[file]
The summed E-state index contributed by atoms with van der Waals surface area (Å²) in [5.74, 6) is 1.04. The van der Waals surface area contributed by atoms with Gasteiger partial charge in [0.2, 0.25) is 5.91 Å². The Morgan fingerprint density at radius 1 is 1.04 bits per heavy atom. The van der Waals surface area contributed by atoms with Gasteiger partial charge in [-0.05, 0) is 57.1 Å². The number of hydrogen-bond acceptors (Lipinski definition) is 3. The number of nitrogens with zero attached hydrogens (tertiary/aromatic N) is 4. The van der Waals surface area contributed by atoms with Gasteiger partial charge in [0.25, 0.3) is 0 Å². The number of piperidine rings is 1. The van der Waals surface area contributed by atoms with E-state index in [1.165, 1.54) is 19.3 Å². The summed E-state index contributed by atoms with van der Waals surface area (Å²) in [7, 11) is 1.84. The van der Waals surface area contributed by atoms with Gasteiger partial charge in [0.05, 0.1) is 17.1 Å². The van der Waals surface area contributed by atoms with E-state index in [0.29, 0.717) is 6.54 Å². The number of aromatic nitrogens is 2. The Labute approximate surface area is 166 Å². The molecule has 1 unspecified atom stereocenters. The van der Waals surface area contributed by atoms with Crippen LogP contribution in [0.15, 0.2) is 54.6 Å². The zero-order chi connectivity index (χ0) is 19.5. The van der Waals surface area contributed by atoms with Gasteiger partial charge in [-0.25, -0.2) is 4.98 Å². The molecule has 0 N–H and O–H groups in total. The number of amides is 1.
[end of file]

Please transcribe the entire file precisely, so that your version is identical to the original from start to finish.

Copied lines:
The summed E-state index contributed by atoms with van der Waals surface area (Å²) in [5.74, 6) is 1.04. The van der Waals surface area contributed by atoms with Gasteiger partial charge in [0.2, 0.25) is 5.91 Å². The Morgan fingerprint density at radius 1 is 1.04 bits per heavy atom. The van der Waals surface area contributed by atoms with Gasteiger partial charge in [-0.05, 0) is 57.1 Å². The number of hydrogen-bond acceptors (Lipinski definition) is 3. The number of nitrogens with zero attached hydrogens (tertiary/aromatic N) is 4. The van der Waals surface area contributed by atoms with Gasteiger partial charge in [0.25, 0.3) is 0 Å². The number of piperidine rings is 1. The van der Waals surface area contributed by atoms with E-state index in [1.165, 1.54) is 19.3 Å². The summed E-state index contributed by atoms with van der Waals surface area (Å²) in [7, 11) is 1.84. The van der Waals surface area contributed by atoms with Gasteiger partial charge in [0.05, 0.1) is 17.1 Å². The van der Waals surface area contributed by atoms with E-state index in [0.29, 0.717) is 6.54 Å². The number of aromatic nitrogens is 2. The Labute approximate surface area is 166 Å². The molecule has 1 unspecified atom stereocenters. The van der Waals surface area contributed by atoms with Crippen LogP contribution in [0.15, 0.2) is 54.6 Å². The zero-order chi connectivity index (χ0) is 19.5. The van der Waals surface area contributed by atoms with Gasteiger partial charge in [-0.25, -0.2) is 4.98 Å². The molecule has 0 N–H and O–H groups in total. The number of amides is 1.